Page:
It’s no secret that Gozo offers some of the best beaches to visit. Unlike main island Malta, where beaches can get crowded pretty quickly in summer, beaches in Gozo rarely get too busy at this time of the year.
If you’re considering staying in Gozo or planning a day trip to Malta’s sister island, here are a few personal suggestions for the best beaches around. Quiet, few man-built structures and clean.
Ramla l-Hamra is the largest and most popular (sandy) beach in Gozo, and for good reason. With an almost red-coloured sand, and surrounded by mostly undeveloped countryside it’s an obvious favourite for both locals and tourists alike. It’s clean, there’s plenty of space for sunbathers and its shallow waters and easy access makes for a very family-friendly beach.
If you plan to visit Gozo, this beach should be at the top of your list.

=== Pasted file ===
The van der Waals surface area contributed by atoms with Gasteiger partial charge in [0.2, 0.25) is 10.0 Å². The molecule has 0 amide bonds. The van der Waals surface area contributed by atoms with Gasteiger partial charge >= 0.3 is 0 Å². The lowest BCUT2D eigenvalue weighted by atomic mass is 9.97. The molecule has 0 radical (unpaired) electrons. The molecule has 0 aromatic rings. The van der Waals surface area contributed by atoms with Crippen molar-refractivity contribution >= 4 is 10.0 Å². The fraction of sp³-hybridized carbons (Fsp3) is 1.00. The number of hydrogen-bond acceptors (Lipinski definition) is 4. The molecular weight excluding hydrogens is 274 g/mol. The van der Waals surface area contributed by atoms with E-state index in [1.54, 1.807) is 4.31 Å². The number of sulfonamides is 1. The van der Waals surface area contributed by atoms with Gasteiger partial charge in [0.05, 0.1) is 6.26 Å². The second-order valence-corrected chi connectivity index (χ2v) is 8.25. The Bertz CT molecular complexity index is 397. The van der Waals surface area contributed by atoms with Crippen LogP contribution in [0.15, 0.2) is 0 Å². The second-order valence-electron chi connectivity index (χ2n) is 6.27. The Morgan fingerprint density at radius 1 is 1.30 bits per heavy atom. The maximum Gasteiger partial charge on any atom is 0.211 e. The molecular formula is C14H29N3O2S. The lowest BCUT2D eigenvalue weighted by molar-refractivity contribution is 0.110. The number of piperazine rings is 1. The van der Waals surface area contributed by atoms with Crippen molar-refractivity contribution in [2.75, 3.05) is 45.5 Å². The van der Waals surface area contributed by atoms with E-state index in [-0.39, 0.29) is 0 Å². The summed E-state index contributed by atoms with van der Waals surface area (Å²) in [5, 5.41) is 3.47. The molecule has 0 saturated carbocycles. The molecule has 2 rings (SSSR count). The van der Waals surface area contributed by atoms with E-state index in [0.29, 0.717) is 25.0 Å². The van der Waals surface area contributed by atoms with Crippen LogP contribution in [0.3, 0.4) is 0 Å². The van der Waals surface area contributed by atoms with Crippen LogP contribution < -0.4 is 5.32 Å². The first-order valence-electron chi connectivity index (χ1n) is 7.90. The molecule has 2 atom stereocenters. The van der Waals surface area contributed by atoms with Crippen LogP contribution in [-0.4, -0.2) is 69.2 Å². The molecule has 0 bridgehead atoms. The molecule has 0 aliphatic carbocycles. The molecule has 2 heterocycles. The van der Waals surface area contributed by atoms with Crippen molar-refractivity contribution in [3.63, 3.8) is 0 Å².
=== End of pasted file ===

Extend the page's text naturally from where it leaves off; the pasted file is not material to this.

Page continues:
- Sandy beach
- Family-friendly, easy to reach
- Blue Flag certified beach, with lifeguards and several facilities available
- Gozo’s largest bay, largely untouched by man
- Suitable mostly to those who are spending their holidays in Gozo rather than Malta
- Some parts of the shoreline are littered with pebbles, which can make entry to the water a little tricky. It’s a minor inconvenience, however.
San Blas Bay
San Blas Bay is a beautiful little beach on the North coast of Gozo, which isn’t particularly difficult to reach but which discourages people who aren’t in very good shape to head down there. It’s not necessarily getting there that requires being in shape physically, it’s the steep hill climb that forms the biggest challenge.
Pluck up some courage and make your way down, it’s well worth it. Clean, clear waters, secluded and only blemished by the small structure of a kiosk selling some drinks and snacks. Public transport (buses 304 – quickest – or 302) will take you to the top of the hill at San Blas, at the limits of the nearby village of Nadur. You’ll need a 15 min walk down to the beach.
- Beautiful, largely untouched and red sandy beach
- A few amenities are around for your comfort
- Can be tricky to get to, and even trickier to climb back up the hill after your visit.
Dwejra (Inland Sea)